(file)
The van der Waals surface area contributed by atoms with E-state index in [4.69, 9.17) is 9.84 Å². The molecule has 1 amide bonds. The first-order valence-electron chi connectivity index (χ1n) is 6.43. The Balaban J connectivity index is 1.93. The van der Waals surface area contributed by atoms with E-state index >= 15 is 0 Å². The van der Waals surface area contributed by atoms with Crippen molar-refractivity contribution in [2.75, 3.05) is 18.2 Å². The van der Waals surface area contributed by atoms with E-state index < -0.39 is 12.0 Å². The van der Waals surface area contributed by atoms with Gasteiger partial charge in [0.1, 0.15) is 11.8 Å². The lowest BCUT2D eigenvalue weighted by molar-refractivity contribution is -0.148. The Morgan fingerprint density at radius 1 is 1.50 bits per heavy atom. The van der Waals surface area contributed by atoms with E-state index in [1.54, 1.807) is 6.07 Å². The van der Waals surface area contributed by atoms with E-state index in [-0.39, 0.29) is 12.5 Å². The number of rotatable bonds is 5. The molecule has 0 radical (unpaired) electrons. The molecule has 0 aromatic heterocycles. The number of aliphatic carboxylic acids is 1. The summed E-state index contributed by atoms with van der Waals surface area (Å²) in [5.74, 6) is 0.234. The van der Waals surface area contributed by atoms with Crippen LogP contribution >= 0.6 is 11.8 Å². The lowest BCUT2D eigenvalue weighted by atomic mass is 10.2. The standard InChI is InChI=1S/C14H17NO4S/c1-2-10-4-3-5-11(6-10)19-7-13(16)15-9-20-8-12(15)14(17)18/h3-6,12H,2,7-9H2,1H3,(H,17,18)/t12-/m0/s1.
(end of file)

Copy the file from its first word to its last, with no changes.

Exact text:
The van der Waals surface area contributed by atoms with E-state index in [4.69, 9.17) is 9.84 Å². The molecule has 1 amide bonds. The first-order valence-electron chi connectivity index (χ1n) is 6.43. The Balaban J connectivity index is 1.93. The van der Waals surface area contributed by atoms with E-state index >= 15 is 0 Å². The van der Waals surface area contributed by atoms with Crippen molar-refractivity contribution in [2.75, 3.05) is 18.2 Å². The van der Waals surface area contributed by atoms with E-state index < -0.39 is 12.0 Å². The van der Waals surface area contributed by atoms with Gasteiger partial charge in [0.1, 0.15) is 11.8 Å². The lowest BCUT2D eigenvalue weighted by molar-refractivity contribution is -0.148. The Morgan fingerprint density at radius 1 is 1.50 bits per heavy atom. The van der Waals surface area contributed by atoms with E-state index in [1.54, 1.807) is 6.07 Å². The van der Waals surface area contributed by atoms with E-state index in [-0.39, 0.29) is 12.5 Å². The number of rotatable bonds is 5. The molecule has 0 radical (unpaired) electrons. The molecule has 0 aromatic heterocycles. The number of aliphatic carboxylic acids is 1. The summed E-state index contributed by atoms with van der Waals surface area (Å²) in [5.74, 6) is 0.234. The van der Waals surface area contributed by atoms with Crippen LogP contribution >= 0.6 is 11.8 Å². The lowest BCUT2D eigenvalue weighted by atomic mass is 10.2. The standard InChI is InChI=1S/C14H17NO4S/c1-2-10-4-3-5-11(6-10)19-7-13(16)15-9-20-8-12(15)14(17)18/h3-6,12H,2,7-9H2,1H3,(H,17,18)/t12-/m0/s1.